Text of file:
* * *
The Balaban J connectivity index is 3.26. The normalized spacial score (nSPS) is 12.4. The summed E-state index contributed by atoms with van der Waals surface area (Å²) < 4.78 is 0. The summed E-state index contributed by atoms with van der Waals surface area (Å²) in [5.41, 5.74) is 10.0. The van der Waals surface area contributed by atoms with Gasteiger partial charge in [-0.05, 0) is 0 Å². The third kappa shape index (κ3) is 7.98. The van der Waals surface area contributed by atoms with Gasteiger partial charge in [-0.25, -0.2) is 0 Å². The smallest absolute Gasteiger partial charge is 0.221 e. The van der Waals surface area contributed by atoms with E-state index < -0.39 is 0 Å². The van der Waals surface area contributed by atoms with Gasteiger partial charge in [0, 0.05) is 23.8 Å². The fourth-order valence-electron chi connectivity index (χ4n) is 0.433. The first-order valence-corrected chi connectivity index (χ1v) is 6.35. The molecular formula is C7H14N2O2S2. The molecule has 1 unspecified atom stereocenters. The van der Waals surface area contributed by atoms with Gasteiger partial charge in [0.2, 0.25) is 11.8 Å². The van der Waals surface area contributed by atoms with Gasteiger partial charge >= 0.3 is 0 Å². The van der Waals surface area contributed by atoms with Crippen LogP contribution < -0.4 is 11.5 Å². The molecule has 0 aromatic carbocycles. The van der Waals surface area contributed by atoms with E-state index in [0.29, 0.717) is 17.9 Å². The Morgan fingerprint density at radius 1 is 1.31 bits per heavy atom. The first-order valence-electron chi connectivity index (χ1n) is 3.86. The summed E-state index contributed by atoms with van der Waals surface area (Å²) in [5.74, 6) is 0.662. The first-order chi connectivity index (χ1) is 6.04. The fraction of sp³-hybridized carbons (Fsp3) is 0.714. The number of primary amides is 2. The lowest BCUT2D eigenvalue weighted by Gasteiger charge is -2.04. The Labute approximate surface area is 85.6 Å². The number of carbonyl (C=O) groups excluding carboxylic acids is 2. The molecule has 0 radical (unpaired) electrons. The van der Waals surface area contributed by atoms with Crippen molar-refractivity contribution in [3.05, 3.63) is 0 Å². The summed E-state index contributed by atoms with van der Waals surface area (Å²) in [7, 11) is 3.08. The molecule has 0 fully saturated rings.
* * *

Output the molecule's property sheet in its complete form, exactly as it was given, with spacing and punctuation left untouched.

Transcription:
The Balaban J connectivity index is 3.26. The normalized spacial score (nSPS) is 12.4. The summed E-state index contributed by atoms with van der Waals surface area (Å²) < 4.78 is 0. The summed E-state index contributed by atoms with van der Waals surface area (Å²) in [5.41, 5.74) is 10.0. The van der Waals surface area contributed by atoms with Gasteiger partial charge in [-0.05, 0) is 0 Å². The third kappa shape index (κ3) is 7.98. The van der Waals surface area contributed by atoms with Gasteiger partial charge in [-0.25, -0.2) is 0 Å². The smallest absolute Gasteiger partial charge is 0.221 e. The van der Waals surface area contributed by atoms with E-state index < -0.39 is 0 Å². The van der Waals surface area contributed by atoms with Gasteiger partial charge in [0, 0.05) is 23.8 Å². The fourth-order valence-electron chi connectivity index (χ4n) is 0.433. The first-order valence-corrected chi connectivity index (χ1v) is 6.35. The molecular formula is C7H14N2O2S2. The molecule has 1 unspecified atom stereocenters. The van der Waals surface area contributed by atoms with Gasteiger partial charge in [0.2, 0.25) is 11.8 Å². The van der Waals surface area contributed by atoms with Gasteiger partial charge >= 0.3 is 0 Å². The van der Waals surface area contributed by atoms with Crippen LogP contribution < -0.4 is 11.5 Å². The molecule has 0 aromatic carbocycles. The van der Waals surface area contributed by atoms with E-state index in [0.29, 0.717) is 17.9 Å². The Morgan fingerprint density at radius 1 is 1.31 bits per heavy atom. The first-order valence-electron chi connectivity index (χ1n) is 3.86. The summed E-state index contributed by atoms with van der Waals surface area (Å²) in [5.74, 6) is 0.662. The first-order chi connectivity index (χ1) is 6.04. The fraction of sp³-hybridized carbons (Fsp3) is 0.714. The number of primary amides is 2. The lowest BCUT2D eigenvalue weighted by Gasteiger charge is -2.04. The Labute approximate surface area is 85.6 Å². The number of carbonyl (C=O) groups excluding carboxylic acids is 2. The molecule has 0 radical (unpaired) electrons. The van der Waals surface area contributed by atoms with Crippen molar-refractivity contribution in [3.05, 3.63) is 0 Å². The summed E-state index contributed by atoms with van der Waals surface area (Å²) in [7, 11) is 3.08. The molecule has 0 fully saturated rings.